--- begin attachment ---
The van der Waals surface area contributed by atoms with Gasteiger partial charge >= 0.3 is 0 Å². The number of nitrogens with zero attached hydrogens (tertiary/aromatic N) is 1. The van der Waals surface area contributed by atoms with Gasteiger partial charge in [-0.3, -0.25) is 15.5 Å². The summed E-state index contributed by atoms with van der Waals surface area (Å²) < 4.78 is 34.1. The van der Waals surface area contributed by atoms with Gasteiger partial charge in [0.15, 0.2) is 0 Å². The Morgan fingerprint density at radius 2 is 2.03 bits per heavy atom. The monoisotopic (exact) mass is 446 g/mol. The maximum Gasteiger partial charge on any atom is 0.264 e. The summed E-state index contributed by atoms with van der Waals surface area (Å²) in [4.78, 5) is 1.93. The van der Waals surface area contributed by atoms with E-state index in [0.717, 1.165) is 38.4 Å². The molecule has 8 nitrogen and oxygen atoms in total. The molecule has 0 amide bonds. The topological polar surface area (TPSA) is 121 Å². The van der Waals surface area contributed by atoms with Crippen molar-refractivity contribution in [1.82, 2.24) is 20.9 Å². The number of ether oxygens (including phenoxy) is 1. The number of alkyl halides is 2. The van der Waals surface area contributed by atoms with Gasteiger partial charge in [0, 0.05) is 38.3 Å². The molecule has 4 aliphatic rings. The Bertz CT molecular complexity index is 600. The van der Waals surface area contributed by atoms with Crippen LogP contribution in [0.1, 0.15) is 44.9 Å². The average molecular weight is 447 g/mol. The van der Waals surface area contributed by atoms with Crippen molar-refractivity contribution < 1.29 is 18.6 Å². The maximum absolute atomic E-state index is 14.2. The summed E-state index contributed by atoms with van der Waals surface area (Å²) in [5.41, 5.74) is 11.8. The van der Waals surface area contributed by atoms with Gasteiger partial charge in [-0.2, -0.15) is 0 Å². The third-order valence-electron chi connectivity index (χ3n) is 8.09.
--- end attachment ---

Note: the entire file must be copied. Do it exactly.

The van der Waals surface area contributed by atoms with Gasteiger partial charge >= 0.3 is 0 Å². The number of nitrogens with zero attached hydrogens (tertiary/aromatic N) is 1. The van der Waals surface area contributed by atoms with Gasteiger partial charge in [-0.3, -0.25) is 15.5 Å². The summed E-state index contributed by atoms with van der Waals surface area (Å²) < 4.78 is 34.1. The van der Waals surface area contributed by atoms with Gasteiger partial charge in [0.15, 0.2) is 0 Å². The Morgan fingerprint density at radius 2 is 2.03 bits per heavy atom. The monoisotopic (exact) mass is 446 g/mol. The maximum Gasteiger partial charge on any atom is 0.264 e. The summed E-state index contributed by atoms with van der Waals surface area (Å²) in [4.78, 5) is 1.93. The van der Waals surface area contributed by atoms with E-state index in [0.717, 1.165) is 38.4 Å². The molecule has 8 nitrogen and oxygen atoms in total. The molecule has 0 amide bonds. The topological polar surface area (TPSA) is 121 Å². The van der Waals surface area contributed by atoms with Crippen molar-refractivity contribution in [1.82, 2.24) is 20.9 Å². The number of ether oxygens (including phenoxy) is 1. The number of alkyl halides is 2. The van der Waals surface area contributed by atoms with Gasteiger partial charge in [0, 0.05) is 38.3 Å². The molecule has 4 aliphatic rings. The Bertz CT molecular complexity index is 600. The van der Waals surface area contributed by atoms with Crippen LogP contribution in [0.1, 0.15) is 44.9 Å². The average molecular weight is 447 g/mol. The van der Waals surface area contributed by atoms with Crippen molar-refractivity contribution < 1.29 is 18.6 Å². The maximum absolute atomic E-state index is 14.2. The summed E-state index contributed by atoms with van der Waals surface area (Å²) in [5.41, 5.74) is 11.8. The van der Waals surface area contributed by atoms with Gasteiger partial charge in [-0.2, -0.15) is 0 Å². The third-order valence-electron chi connectivity index (χ3n) is 8.09.